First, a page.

It is no secret that powerful interests disapprove of legal marijuana. Therefore, I was skeptical of the research cited in the Colorado Springs Gazette editorial on marijuana and traffic safety (reprinted in the Portland Press Herald on Sept. 5).

I find it difficult to believe that making marijuana legal has increased, by a significant amount, the number of people who use it, or that because it is now legal, somehow that has made what is grown exponentially more intoxicating. My suspicion is there is a concerted effort to look for marijuana after an accident. If any THC is found, marijuana is automatically assigned blame. My concern is that the research is, in effect, creating a self-fulfilling prophecy for political ends.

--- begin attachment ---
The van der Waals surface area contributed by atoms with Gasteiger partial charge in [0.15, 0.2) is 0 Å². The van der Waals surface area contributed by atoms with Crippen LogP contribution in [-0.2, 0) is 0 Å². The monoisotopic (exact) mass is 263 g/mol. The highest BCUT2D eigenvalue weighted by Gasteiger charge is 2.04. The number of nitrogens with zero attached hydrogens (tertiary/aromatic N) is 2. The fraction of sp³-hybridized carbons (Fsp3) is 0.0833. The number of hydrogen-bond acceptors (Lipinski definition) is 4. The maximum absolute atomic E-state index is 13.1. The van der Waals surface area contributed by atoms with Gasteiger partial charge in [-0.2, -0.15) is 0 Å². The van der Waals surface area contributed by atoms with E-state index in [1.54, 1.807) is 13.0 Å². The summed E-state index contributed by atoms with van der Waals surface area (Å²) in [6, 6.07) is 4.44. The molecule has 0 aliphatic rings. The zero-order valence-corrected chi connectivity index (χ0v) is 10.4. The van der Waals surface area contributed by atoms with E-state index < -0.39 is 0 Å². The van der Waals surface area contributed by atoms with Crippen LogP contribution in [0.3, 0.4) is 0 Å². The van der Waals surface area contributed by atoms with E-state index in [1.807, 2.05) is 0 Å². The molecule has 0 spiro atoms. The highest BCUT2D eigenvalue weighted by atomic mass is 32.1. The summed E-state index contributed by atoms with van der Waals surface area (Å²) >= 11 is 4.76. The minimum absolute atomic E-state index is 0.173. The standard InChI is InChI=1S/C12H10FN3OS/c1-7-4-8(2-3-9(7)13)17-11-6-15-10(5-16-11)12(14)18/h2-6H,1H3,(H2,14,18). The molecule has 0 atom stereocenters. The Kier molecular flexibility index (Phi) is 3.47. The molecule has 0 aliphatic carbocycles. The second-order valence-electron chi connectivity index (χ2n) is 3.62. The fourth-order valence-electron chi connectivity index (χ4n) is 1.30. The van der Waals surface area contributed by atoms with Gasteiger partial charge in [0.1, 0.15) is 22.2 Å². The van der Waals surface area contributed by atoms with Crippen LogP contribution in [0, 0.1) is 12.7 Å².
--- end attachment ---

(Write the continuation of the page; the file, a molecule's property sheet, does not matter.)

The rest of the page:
The amount of time that THC remains in the body after ingestion has not been settled by science. It is claimed that trace amounts are detectable for up to 30 days after use. However, the period of acute intoxication, making it unsafe to drive, is unknown.

It seems to me that that is the crux of the issue. Law enforcement does not have a test to determine if someone is so impaired by marijuana that they are unsafe to drive. The alcohol field sobriety test is ineffective because marijuana and alcohol affect a person’s coordination differently. In other words, a stoned person may be able to walk a straight line but still be dangerously impaired. (Of course, that can also be said about a lot of over-the-counter cold medicines and whatnot.)

If the genuine concern is traffic safety, pushing marijuana back into the shadows will not help. Now that it is legal, hopefully, research will be undertaken to understand how marijuana affects the ability to drive safely and determine how long it takes to sober up after using.

Dan Phipps